Vocal fold immobility: A longitudinal analysis of etiology over 20 years

Laura H Swibel Rosenthal*, Michael S. Benninger, Robert H. Deeb

*Corresponding author for this work

Research output: Contribution to journalArticlepeer-review

260 Scopus citations


OBJECTIVES: To determine the current etiology of vocal fold immobility, identify changing trends over the last 20 years, and compare results to historical reports. STUDY DESIGN: The present study is a retrospective analysis of all patients seen within a tertiary care institution between 1996 and 2005 with vocal fold immobility. The results were combined with a previous study of patients within the same institution from 1985 through 1995. Results were compared to the literature. METHODS: The medical records of all patients assigned a primary or additional diagnostic code for vocal cord paralysis were obtained from the electronic database. RESULTS: Eight hundred twenty-seven patients were available for analysis (435 from the most recent cohort), which is substantially larger than any reported series to date. Vocal fold immobility was most commonly associated with a surgical procedure (37%). Nonthyroid surgeries (66%), such as anterior cervical approaches to the spine and carotid endarterectomies, have surpassed thyroid surgery (33%) as the most common iatrogenic causes. These data represent a change from historical figures in which extralaryngeal malignancies were considered the major cause of unilateral immobility. Thyroidectomy continues to cause the majority (80%) of iatrogenic bilateral vocal fold immobility and 30% of all bilateral immobility. CONCLUSIONS: This 20-year longitudinal assessment revealed that the etiology of unilateral vocal fold immobility has changed such that there has been a shift from extralaryngeal malignancies to nonthyroid surgical procedures as the major cause. Thyroid surgery remains the most common cause of bilateral vocal fold immobility.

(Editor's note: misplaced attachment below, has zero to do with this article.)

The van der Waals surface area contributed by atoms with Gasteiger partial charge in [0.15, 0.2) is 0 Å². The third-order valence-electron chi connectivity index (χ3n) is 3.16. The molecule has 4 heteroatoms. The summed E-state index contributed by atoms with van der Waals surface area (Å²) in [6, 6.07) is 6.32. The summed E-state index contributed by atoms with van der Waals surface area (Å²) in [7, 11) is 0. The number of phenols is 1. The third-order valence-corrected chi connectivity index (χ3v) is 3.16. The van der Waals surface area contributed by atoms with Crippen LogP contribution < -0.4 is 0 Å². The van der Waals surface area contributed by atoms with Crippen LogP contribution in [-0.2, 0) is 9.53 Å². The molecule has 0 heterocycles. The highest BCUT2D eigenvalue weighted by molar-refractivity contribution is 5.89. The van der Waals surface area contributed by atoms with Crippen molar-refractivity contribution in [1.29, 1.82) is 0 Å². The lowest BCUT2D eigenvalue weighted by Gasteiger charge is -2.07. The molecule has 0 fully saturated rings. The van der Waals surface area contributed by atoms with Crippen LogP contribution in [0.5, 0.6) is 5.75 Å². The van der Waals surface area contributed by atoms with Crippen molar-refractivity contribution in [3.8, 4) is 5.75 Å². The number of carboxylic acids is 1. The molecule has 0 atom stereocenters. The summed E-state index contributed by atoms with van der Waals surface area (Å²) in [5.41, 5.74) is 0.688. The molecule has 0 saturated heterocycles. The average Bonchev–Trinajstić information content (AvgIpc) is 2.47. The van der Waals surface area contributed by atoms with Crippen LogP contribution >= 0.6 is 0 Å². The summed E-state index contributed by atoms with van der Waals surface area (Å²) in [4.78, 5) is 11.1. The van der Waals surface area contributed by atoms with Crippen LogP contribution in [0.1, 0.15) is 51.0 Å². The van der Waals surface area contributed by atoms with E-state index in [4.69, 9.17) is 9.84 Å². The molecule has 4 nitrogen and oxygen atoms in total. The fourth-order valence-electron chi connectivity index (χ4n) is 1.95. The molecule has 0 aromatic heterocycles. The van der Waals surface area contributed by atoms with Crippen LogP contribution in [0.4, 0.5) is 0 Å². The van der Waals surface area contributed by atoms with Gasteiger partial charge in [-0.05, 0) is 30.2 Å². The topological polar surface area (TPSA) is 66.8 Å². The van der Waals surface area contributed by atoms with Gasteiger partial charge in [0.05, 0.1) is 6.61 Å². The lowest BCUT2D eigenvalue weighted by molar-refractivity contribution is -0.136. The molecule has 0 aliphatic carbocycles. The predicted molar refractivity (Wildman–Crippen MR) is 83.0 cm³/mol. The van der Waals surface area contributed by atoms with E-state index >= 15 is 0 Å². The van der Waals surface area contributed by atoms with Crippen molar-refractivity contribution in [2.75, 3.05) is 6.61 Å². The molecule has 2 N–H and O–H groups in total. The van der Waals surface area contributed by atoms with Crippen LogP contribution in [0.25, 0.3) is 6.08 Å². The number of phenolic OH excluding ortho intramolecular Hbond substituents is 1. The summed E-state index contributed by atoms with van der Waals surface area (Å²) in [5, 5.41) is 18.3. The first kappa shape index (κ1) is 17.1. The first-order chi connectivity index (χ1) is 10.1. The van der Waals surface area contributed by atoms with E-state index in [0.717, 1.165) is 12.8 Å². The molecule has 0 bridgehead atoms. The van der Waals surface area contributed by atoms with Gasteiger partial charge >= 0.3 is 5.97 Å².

Original languageEnglish (US)
Pages (from-to)1864-1870
Number of pages7
Issue number10
StatePublished - Oct 2007


  • Bilateral
  • Hoarseness
  • Unilateral
  • Vocal fold paralysis
  • Vocal fold paresis

ASJC Scopus subject areas

  • Otorhinolaryngology


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